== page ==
The value of a recruiter in the business world, while still the same from a fundamental and functional perspective, has changed quite bit. Yes, operations recruiters must still mine for candidates who can come in and add value to a company from the first day on the job. However, these individuals must also now be well-versed on the inner workings of a position, have an understanding of the skills that an individual will need to have in order to succeed in a particular position, while also selecting someone who will come in and fit into the established culture.
If this sounds like a lot of work, that's because it is. The days of reviewing resumes and conducting run-of-the-mill job interviews are over. Recruiters are now more valuable than ever because they essentially have the power to shape the direction in which a company goes.
A recent article from Recruiter.com listed the value that these individuals present for a company, whether they are in the supplemental staffing arena or in a traditional human resources role. Most important is the fact that recruiters, in order to be effective and provide the maximum benefit for an organization, must be subject-matter experts. Whether mining for candidates for one specialized job function or for multiple roles, they have to have a broad and thorough knowledge base in order to identify the right candidates.
In addition, recruiters must also know that simply relying on job boards is not the most efficient way to source either. They must be skilled in asking for referrals and employing outside-the-box methods of making contact with qualified job seekers. In addition, recruiting specialists need to be master communicators and understand how to overcome objections and get candidates to consider a position or company that they may not have had any interest in.
Other skills that recruiters need to possess in order to be effective
Candidate selection is a multi-step process that involves collaboration between the recruiter and hiring manager. If these two individuals aren't on the same page, mistakes in the hiring process are sure to be made that can be detrimental to an organization. This is one of the reasons why in building a talent pool, operations recruiters need to be on the same page with managers and have a clear understanding of what to look for in potential candidates.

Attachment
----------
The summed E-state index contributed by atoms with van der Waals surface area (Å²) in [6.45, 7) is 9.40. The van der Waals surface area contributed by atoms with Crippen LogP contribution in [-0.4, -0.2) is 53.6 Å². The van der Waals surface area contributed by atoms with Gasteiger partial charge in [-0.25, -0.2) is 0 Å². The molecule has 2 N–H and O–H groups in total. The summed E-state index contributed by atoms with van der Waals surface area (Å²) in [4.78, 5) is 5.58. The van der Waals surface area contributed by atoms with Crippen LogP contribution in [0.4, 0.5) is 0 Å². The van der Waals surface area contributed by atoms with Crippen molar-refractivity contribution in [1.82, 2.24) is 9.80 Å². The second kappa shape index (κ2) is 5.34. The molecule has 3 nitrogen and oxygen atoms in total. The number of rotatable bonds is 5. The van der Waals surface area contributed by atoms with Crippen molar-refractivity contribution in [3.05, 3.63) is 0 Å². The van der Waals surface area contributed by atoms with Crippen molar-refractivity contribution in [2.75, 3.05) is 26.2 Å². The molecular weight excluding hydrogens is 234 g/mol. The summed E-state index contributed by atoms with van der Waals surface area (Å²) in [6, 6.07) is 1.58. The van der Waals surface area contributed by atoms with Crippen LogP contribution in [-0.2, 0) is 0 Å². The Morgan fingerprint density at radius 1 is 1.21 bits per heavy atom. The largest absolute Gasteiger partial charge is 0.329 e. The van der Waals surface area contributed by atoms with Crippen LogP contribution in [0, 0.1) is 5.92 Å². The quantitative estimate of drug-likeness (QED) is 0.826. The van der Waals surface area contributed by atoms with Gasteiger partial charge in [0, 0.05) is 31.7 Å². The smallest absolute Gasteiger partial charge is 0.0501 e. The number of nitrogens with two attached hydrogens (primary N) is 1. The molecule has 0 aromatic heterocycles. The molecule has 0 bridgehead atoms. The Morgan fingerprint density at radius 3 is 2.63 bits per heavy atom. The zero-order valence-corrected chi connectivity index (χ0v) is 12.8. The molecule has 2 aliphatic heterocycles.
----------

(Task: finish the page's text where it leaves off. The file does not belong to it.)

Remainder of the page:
Traditionally, the hiring process is a slow one. However, rushing to fit a square peg into a round hole can be a costly error in judgment. According to Zane Benefits, citing from a study conducted by the Society for Human Resource Management, in order to replace an employee, it takes about half of this individual's annual salary to do so. Turnover is going to be a reality no matter the industry; however, this can be avoided by recruiters taking the time to understand both the needs of the business and the hiring manager in order to ensure that no one's time is wasted.
Recruiter.com stated that department leaders desiring additional help must a have a realistic view of the recruiting process and not force those tasked with sourcing for talent to try and find the perfect employee. There simply is no such thing. There will always be candidates who will be overqualified and those who don't have the requisite amount of experience. The goal is to operate in the middle space and find people who can come in, easily adapt to the culture and whose skills and knowledge base can be built upon in order to provide the maximum value possible.